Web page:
MLB: Detroit Tigers at Chicago White Sox

In a parallel universe, Jason Foley pumps literal gas for a living. That’s still how it works in New Jersey and Oregon, you know.
Kamil Krzaczynski-USA TODAY Sports

More young talent awaits in the early goings this season. Casey Mize will make his first post-UCL surgery start in Queens and appeared to have upgraded during his time off this spring. Reese Olson will pitch the day before him. Torkelson, Greene, Carpenter, and Colt Keith make up most of the core of the Tigers lineup. Matt Manning joins Max Scherzer in being optioned to Toledo in the early years of their career. (Javier Baez serves as a reminder of why you do not let Al Avila do the grocery shopping in free agency!)

You might remember that Al Avila was perhaps even more passive than Dave Dombrowski was active in his general management. Avila was also faced with an absolute scorched-earth scenario in the player development system, from talent, to facilities, to personnel, to institutional knowledge as the game began rapidly transforming in the Statcast era. Before Al Avila, the term “Tigers analytics department”, for example, existed only in our imagination.

Unfortunately, It took Avila far too long to recognize and correct some of these problems. Meanwhile, at the major league level, the Avila-led Tigers failed to add talent; even worse, when that talent flashed its upside, it wasn’t sustainable! Mike Fiers and Spencer Turnbull throwing no-hitters; Matt Boyd and Daniel Norris combining for nearly 7 bWAR in 2019; you might notice the lack of hitting in my examples. Thus, Ron Gardenhire’s Tigers didn’t have a snowball’s chance in Lakeland. For years, I have sat and covered 100-loss seasons, filled with roster holes and missed opportunities on the diamond day-in and day-out.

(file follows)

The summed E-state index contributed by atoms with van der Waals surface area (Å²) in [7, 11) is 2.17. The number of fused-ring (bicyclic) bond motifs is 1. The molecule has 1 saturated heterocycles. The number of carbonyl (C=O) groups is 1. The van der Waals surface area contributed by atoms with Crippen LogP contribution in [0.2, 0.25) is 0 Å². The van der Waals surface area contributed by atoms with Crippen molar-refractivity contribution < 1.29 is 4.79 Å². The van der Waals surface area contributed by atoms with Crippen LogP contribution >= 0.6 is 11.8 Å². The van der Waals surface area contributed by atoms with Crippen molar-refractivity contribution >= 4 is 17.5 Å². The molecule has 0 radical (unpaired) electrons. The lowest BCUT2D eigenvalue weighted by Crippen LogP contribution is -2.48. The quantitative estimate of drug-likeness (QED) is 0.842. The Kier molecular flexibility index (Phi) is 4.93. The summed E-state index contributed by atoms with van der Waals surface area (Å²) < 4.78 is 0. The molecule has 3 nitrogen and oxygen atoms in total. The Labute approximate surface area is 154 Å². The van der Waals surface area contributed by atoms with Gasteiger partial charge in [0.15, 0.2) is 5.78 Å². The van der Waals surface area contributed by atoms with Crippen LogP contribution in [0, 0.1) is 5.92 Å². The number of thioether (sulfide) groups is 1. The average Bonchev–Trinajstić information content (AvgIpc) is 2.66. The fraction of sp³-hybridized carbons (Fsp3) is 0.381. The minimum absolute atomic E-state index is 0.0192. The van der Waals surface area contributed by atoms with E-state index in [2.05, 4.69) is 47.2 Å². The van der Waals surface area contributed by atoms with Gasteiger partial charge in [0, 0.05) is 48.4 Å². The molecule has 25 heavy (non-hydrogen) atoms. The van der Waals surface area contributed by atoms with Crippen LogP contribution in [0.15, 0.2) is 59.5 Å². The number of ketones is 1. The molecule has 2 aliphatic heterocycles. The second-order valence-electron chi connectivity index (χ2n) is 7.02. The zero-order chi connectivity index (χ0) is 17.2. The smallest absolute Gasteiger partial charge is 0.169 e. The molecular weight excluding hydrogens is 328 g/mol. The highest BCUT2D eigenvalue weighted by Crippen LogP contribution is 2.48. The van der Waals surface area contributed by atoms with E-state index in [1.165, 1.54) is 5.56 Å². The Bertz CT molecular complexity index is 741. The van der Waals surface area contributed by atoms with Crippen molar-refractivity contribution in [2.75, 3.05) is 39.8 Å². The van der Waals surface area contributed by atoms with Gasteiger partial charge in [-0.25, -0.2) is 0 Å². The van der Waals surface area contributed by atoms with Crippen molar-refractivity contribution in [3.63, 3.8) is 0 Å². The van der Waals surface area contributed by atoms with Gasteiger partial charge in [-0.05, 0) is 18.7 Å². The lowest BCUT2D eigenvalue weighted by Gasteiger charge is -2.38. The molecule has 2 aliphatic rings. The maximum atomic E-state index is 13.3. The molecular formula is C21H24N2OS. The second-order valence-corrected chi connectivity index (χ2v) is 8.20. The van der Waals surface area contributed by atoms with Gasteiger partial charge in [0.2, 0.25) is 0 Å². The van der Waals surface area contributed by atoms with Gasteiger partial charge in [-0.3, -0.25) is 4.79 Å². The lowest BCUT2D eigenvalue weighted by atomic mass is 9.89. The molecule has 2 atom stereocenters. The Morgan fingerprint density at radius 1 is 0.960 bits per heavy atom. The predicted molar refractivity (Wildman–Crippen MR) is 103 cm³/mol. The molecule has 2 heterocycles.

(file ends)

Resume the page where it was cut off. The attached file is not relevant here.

Courtesy of Scott Harris and A.J. Hinch’s operational hive mind, however, things ran quite smoothly in Chicago! New guy Mark Canha has demonstrated to the young hitters how to grind an at-bat, and hit a double and a home run on Saturday that sparked the comeback. Shelby Miller and Andrew Chafin comfortably handled the 7th and 8th inning on Opening Day, and Chafin, despite giving up a run on Sunday, navigated the rest of the inning as to avoid further damage. Shelby Miller returned for an exceptional five-out save in game two.

Meanwhile, Parker Meadows and Riley Greene are covering a ton of ground in center and left field. Carson Kelly drove in the game-tying and game-winning runs in game two and the club looked as comfortable with him behind the plate as with Jake Rogers. Gio Urshela made a Gold Glove caliber play on Sunday in his first in-season audition for more plate appearances. In a league where you are as weak as your weakest player, the Tigers — at least on the South Side — were comfortably able to give Alex Lange the absurd safety net his command needs.

Ed. note: Please find the fastball command, Alex. We’re begging you.

A Detroit Tigers run at an attainable American League Central title, and a chance to compete for playoff wins, would perpetuate the culture in Detroit. It would perpetuate within the baseball world, as your favorite niche fantasy podcaster raves about the long-term upside of Kerry Carpenter’s bat. It would perpetuate in Detroit and metro Detroit, as fans receive daily calls from their Tigers-loving grandmother who insists Tarik Skubal deserves the (April) Cy Young over Shane Bieber (RIP, Grandma Joyce; you would have loved Skoobs).